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According to Wikipedia,

Abstraction: Abstraction in mathematics is the process of extracting the underlying essence of a mathematical concept, removing any dependence on real world objects with which it might originally have been connected, and generalizing it so that it has wider applications or matching among other abstract descriptions of equivalent phenomena

Generalization: A generalization is the formulation of general concepts from specific instances by abstracting common properties.

I can think of abstraction without generalization, in the case where there is only one or same number of objects even if you go higher up the abstraction. e.g. if there is only one human and that human is the only mammal that exists.

And while it seems like people talk of abstraction and generalization as two distinct things, I can't think of how one can generalize without abstracting out some property.

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    $\begingroup$ Well let's say you prove a theorem about an equation with a parameter. You first prove it for a single, easy to work with parameter (say $ p =1$) and then go on to prove it in the more difficult cases, $p \in \mathbb{R}$ for example. I would say this is generalization, but does not really require any abstraction. $\endgroup$ – rubikscube09 May 19 at 0:29
  • $\begingroup$ Thanks, @rubikscube09 but isn't this similar to generalizing an equation about squares to a more general one about rectangles via abstraction (removal of property of all sides being equal, or removing p = 1) $\endgroup$ – csp2018 May 19 at 0:46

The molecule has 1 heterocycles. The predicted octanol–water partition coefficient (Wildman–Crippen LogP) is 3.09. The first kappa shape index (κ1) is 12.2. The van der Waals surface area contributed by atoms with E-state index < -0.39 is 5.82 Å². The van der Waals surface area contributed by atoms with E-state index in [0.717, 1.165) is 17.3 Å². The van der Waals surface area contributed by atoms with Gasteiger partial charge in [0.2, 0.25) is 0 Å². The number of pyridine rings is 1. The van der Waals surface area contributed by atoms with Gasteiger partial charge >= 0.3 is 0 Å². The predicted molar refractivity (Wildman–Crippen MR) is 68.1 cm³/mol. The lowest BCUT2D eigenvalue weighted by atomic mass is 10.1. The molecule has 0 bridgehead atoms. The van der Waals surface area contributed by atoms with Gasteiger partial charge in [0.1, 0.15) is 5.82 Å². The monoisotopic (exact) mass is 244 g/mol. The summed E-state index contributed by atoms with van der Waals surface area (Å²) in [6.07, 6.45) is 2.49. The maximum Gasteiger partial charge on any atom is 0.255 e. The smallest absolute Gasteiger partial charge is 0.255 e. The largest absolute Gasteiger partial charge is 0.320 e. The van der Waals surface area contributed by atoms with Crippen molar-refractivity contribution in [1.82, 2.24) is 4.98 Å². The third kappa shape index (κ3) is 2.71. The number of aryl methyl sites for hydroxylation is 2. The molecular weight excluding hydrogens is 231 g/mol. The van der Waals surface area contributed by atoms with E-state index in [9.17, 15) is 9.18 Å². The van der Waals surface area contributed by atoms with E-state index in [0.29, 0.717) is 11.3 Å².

• $\begingroup$ sure, but i don't really think that going from squares to rectangles is really an abstraction, so i guess i dont agree with your premise. $\endgroup$ – rubikscube09 May 19 at 0:47
  • $\begingroup$ @rubikscube09 Hm, interesting. Would you consider rectangles as a more general case of squares? Doesn't going from squares to rectangles require abstracting out the property that all sides are equal? $\endgroup$ – csp2018 May 19 at 1:01
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    $\begingroup$ Here is my vague notion of it all. Abstraction is taking an idea, removing certain details and making it sufficiently independent of anything but mathematical concepts. Generalizing is simply enlarging a class of objects. In probability theory and stochastic processes, many different scenarios can be abstracted into the same model: a counting process may model the number of telephone calls, number of insurance claims, number of earthquakes, etc. Generalizing the model from having a constant mean rate of arrivals to a deterministic function of time giving the mean rate enlarges its uses, etc $\endgroup$ – Nap D. Lover May 19 at 2:14

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